LETTERS: Victim’s family vindicated

Apropos of the news story “Seven to hang for Nepali woman’s rape, murder” (THT, Dec. 22, Page 1), if India hangs seven of those rapacious sex devils, the unfortunate victim’s family will be somewhat vindicated. The sentence needs to be fast-tracked and the predators condemned to death as soon as possible. This should also open the door for death penalty even in Nepal for all sex crimes as well as murders. To the victims of sex assault and murder, human rights values in criminal justice dispensation are of no consolation. Another news relating to our neighbour, “India welcomes government’smove” (THT, Dec. 22, Page 1) should cheer the hapless people who have been facing ‘humanitarian crisis’ in their own homes and cities owing to shortage of petrol, diesel, kerosene and cooking gas arising out of the Indian blockade. Now that Dy PM and FM Thapa has informed India of his government’s commitment to address Madhesi demands, people can perhaps look forward to putting an end to their individual crisis soon. Most of us knew that it would have been far better if we had solved our internal problems on our own.

Manohar Shrestha,


Children’s use

Rauatahat district remained tense after one student was shot dead by security forces during demonstrations on Sunday. A day after those incidents, irate students attacked and burnt down some police posts, pulled down compound wall of and picketed Area Police for four hours. They even attacked and burnt some government offices as well. It was very unfortunate to see the disgruntled parities involving students in the protests which is totally against the rights of the students to independently engage in the teaching-learning process. It is really surprising to see the security personnel using excessive force to quell the people’s right to peaceful demonstration. And, it is really disturbing and unfortunate to see the students coming out in the streets and getting killed during demonstrations. Where are we leading the young students who are considered to be the future pillars of the nation? Why do not the ruling parties become sensible and try to settle the political and constitutional issues with the disgruntled forces amicably rather than trying to calm down their voices by using force? The ongoing political deadlock should be settled keeping in view the number of protesters being killed by the security forces in the name of maintaining law and order. It has been almost four months since the UDMF launched street protests to express their dissatisfaction over the promulgation of new constitution without addressing their concerns. Both the ruling and agitating parties do not seem to set aside their political egos and come to consensus through dialogue. Unless they show their political acumen and statesmanship, the ongoing Madhes agitation will go out of their hands involving ethnic violence tearing apart the age-old social harmony.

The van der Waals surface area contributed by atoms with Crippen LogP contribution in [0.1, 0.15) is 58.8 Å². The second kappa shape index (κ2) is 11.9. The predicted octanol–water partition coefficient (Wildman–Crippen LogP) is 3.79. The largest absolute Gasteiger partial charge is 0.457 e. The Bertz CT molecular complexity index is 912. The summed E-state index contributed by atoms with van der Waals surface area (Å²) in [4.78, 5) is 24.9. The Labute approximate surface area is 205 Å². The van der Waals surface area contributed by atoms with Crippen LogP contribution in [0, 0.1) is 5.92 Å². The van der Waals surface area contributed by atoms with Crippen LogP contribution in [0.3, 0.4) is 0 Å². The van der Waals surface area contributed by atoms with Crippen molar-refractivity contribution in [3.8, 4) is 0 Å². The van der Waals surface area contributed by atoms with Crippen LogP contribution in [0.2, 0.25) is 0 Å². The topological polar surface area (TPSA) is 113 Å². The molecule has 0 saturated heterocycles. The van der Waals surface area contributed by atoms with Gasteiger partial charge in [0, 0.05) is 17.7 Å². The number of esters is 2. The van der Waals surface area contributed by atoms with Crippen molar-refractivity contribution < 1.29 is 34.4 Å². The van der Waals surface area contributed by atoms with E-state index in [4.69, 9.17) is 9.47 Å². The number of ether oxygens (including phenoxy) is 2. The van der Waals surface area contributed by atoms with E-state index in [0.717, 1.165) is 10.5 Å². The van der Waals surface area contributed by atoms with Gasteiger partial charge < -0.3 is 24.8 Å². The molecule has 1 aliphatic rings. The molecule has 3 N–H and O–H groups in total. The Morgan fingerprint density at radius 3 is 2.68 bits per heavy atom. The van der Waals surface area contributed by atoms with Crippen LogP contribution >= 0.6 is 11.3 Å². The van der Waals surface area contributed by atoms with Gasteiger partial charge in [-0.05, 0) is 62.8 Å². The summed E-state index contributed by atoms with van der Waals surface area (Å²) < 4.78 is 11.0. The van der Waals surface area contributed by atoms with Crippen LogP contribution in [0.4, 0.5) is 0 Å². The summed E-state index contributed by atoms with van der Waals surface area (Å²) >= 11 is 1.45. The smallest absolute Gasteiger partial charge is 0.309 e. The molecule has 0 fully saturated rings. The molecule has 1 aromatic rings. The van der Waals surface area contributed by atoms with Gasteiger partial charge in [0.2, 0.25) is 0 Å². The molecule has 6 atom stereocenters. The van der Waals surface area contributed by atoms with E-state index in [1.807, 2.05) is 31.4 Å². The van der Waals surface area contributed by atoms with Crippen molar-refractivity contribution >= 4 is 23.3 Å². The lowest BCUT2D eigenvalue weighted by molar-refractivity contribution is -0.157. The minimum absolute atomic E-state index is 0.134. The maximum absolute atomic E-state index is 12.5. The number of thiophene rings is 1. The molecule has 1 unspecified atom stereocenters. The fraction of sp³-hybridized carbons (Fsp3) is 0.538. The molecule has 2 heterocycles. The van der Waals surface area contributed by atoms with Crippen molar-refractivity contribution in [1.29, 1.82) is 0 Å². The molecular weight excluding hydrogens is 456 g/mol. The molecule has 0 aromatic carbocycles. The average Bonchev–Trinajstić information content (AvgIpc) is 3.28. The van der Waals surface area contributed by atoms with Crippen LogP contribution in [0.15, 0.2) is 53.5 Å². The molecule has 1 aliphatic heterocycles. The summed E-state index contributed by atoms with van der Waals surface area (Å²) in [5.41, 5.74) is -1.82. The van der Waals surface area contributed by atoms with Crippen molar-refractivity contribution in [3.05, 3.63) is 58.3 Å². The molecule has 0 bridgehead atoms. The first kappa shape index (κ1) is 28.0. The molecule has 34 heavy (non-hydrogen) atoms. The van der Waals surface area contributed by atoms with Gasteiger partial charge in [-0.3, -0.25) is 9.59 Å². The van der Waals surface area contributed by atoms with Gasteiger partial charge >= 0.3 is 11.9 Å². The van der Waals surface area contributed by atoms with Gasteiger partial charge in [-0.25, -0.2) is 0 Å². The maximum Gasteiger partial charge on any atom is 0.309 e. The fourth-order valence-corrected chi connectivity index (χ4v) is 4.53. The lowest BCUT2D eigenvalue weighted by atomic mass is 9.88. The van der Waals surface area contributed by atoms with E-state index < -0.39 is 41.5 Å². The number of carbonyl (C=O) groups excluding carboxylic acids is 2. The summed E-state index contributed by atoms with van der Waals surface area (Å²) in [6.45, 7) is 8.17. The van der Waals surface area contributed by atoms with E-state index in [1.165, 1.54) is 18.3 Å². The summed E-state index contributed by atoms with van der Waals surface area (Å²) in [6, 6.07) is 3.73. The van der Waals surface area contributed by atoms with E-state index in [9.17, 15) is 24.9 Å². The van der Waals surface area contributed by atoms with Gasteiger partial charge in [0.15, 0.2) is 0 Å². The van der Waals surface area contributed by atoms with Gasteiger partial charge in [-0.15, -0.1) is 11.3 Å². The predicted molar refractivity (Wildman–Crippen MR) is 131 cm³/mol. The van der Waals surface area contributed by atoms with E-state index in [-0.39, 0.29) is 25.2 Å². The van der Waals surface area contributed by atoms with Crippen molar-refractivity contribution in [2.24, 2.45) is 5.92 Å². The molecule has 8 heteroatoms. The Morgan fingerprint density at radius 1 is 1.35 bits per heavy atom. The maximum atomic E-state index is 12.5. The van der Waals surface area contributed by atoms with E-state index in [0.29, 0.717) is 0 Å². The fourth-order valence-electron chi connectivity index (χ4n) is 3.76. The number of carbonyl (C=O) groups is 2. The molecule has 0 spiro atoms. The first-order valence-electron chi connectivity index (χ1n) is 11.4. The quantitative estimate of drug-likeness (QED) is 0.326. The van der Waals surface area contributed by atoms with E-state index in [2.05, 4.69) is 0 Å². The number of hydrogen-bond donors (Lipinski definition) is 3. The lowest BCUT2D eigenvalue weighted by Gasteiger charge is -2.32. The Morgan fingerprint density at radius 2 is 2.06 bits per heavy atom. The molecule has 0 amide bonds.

Rai Biren Bangdel,